Editorial
Copyright ©The Author(s) 2015. Published by Baishideng Publishing Group Inc. All rights reserved.
World J Anesthesiol. Mar 27, 2015; 4(1): 1-4
Published online Mar 27, 2015. doi: 10.5313/wja.v4.i1.1
Anesthesia and acupuncture
Gerhard Litscher, Holger Simonis, Wolfgang Kröll
Gerhard Litscher, Research Unit of Biomedical Engineering in Anesthesia and Intensive Care Medicine and TCM Research Center Graz, Medical University of Graz, 8036 Graz, Austria
Holger Simonis, Wolfgang Kröll, Division of General Anesthesiology and Intensive Care Medicine, Department of Anesthesiology and Intensive Care Medicine, Medical University of Graz, 8036 Graz, Austria
Author contributions: Litscher G as editorial board member was invited by the Editor-in-chief to write this editorial; he drafted the manuscript; all authors contributed substantially to the conception and design and approved the final version of the manuscript; Simonis H and Kröll W revised it critically for content.
Supported by The Austrian Federal Ministries of Science, Research and Economy and of Health and by Eurasia-Pacific Uninet (project “Evidence-based high-tech acupuncture and integrative laser medicine for prevention and early intervention of chronic diseases”).
Conflict-of-interest: None.
Open-Access: This article is an open-access article which was selected by an in-house editor and fully peer-reviewed by external reviewers. It is distributed in accordance with the Creative Commons Attribution Non Commercial (CC BY-NC 4.0) license, which permits others to distribute, remix, adapt, build upon this work non-commercially, and license their derivative works on different terms, provided the original work is properly cited and the use is non-commercial. See: http://creativecommons.org/licenses/by-nc/4.0/
Correspondence to: Gerhard Litscher, MSc, PhD, MDsc, Professor, Head, Research Unit of Biomedical Engineering in Anesthesia and Intensive Care Medicine and TCM Research Center Graz, Medical University of Graz, Auenbruggerplatz 29, 8036 Graz, Austria. gerhard.litscher@medunigraz.at
Telephone: +43-316-38513907 Fax: +43-316-38513908
Received: November 6, 2014
Peer-review started: November 9, 2014
First decision: December 17, 2014
Revised: December 22, 2014
Accepted: December 29, 2014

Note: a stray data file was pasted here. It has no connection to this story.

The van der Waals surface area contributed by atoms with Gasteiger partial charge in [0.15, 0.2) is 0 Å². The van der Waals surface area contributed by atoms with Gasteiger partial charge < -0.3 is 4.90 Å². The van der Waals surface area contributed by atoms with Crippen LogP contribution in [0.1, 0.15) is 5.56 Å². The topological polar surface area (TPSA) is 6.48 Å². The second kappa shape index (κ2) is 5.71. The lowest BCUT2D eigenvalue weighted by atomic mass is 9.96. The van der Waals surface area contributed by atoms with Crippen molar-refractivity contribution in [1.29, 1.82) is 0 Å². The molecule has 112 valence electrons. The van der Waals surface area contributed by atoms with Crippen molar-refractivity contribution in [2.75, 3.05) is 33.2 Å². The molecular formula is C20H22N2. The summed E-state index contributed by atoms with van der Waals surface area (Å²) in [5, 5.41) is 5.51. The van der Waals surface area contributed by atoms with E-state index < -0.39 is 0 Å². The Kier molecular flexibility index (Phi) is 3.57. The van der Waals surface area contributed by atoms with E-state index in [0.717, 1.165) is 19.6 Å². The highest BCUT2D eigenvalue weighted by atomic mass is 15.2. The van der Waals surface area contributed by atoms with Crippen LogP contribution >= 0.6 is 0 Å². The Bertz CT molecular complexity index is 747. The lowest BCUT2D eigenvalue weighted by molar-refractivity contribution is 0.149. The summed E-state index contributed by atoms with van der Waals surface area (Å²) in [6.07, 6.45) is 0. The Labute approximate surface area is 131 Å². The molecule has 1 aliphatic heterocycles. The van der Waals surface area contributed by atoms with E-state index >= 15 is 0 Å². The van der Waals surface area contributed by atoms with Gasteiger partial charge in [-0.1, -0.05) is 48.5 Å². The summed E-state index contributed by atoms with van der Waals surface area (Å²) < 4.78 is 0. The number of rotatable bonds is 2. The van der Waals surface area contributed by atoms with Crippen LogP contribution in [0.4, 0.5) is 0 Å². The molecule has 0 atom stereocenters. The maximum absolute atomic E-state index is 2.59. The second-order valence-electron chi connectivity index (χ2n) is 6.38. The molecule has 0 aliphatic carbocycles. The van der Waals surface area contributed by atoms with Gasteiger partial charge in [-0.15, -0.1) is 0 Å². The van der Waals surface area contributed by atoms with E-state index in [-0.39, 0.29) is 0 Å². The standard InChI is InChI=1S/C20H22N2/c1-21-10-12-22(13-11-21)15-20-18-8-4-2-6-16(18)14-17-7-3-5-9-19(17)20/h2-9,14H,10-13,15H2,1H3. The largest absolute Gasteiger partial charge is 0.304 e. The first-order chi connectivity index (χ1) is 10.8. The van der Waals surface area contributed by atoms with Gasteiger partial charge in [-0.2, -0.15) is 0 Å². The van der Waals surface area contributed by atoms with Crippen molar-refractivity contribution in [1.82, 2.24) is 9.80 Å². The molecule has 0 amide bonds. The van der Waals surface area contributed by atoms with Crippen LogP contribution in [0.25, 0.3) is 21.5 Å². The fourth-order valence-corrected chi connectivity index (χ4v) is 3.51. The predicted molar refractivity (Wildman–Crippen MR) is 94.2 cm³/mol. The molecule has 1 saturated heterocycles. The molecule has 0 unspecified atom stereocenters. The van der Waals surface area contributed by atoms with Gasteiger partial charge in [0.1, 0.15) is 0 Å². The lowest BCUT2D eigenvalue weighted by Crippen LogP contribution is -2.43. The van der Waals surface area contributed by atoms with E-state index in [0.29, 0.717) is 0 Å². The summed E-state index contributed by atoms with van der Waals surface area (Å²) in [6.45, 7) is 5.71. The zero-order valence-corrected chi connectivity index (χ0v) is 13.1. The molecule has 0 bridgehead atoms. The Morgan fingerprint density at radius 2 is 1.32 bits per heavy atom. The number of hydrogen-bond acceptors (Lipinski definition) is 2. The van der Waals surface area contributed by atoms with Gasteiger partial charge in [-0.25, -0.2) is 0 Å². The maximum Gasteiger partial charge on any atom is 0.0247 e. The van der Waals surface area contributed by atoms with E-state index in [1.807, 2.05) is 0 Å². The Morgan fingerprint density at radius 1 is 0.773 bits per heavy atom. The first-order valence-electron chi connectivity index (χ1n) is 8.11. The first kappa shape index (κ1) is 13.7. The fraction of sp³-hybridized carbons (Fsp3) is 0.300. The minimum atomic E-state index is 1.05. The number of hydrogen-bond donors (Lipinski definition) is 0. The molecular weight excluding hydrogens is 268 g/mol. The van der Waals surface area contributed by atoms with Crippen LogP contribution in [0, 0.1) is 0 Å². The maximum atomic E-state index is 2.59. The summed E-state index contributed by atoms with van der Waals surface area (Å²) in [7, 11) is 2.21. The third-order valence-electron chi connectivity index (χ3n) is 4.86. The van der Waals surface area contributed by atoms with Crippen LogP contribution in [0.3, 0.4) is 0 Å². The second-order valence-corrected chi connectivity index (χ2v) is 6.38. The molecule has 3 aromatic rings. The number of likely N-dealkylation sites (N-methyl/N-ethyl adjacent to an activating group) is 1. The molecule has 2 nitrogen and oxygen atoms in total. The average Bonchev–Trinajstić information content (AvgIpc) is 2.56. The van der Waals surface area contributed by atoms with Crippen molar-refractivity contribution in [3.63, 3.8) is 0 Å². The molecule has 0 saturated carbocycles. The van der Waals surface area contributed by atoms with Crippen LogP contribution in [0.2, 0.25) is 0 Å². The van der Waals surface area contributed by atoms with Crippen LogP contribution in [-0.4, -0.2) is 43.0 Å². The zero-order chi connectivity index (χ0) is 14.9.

Article in press: December 29, 2014
Published online: March 27, 2015

Abstract

Using acupuncture instead of anesthetics to induce analgesia was performed in China many years ago in surgical anesthetization. Although many medical units in China’s cities and rural areas are applying these techniques in operations, it should be pointed out that acupuncture anesthesia is still in the process of development and is of next to no practical and even less scientific value in the western world. However, acupuncture-assisted anesthesia can be useful also in countries other than China.

Key Words: Anesthesia, Acupuncture, Anesthesiology, Acupuncture-assisted-anesthesia, Sedation

Core tip: Acupuncture anesthesia has been converted into acupuncture-assisted anesthesia in China. Acupuncture-assisted anesthesia reduces the demands of anesthetics and the post-operative complications and has a potential organ protective effect.


Citation: Litscher G, Simonis H, Kröll W. Anesthesia and acupuncture. World J Anesthesiol 2015; 4(1): 1-4
INTRODUCTION

Using acupuncture instead of anesthetics to induce analgesia was performed in China many years ago in surgical anesthetization. Although many medical units in China’s cities and rural areas are applying these techniques in operations, it should be pointed out that acupuncture anesthesia is still in the process of development and is of next to no practical and even less scientific value in the western world[1]. However, acupuncture-assisted anesthesia can be useful also in countries other than China.

The objective of this editorial is to present the experience with acupuncture-assisted anesthesia that can be found in the scientific literature. Showing traditional approaches to anesthesia may help to tackle problems that are still evident, such as postoperative nausea and pain. Evolution is usually a combination of conservatism and innovative thinking. The editorial should provide an open-minded account of experiences with acupuncture-assisted anesthesia, balanced with skepticism.

FIRST REPORTS ON EVIDENCE AND PERSPECTIVE

For many thousands of years, acupuncture has been proven effective in relieving pain[2]. Acupuncture anesthesia developed from acupuncture analgesia[2].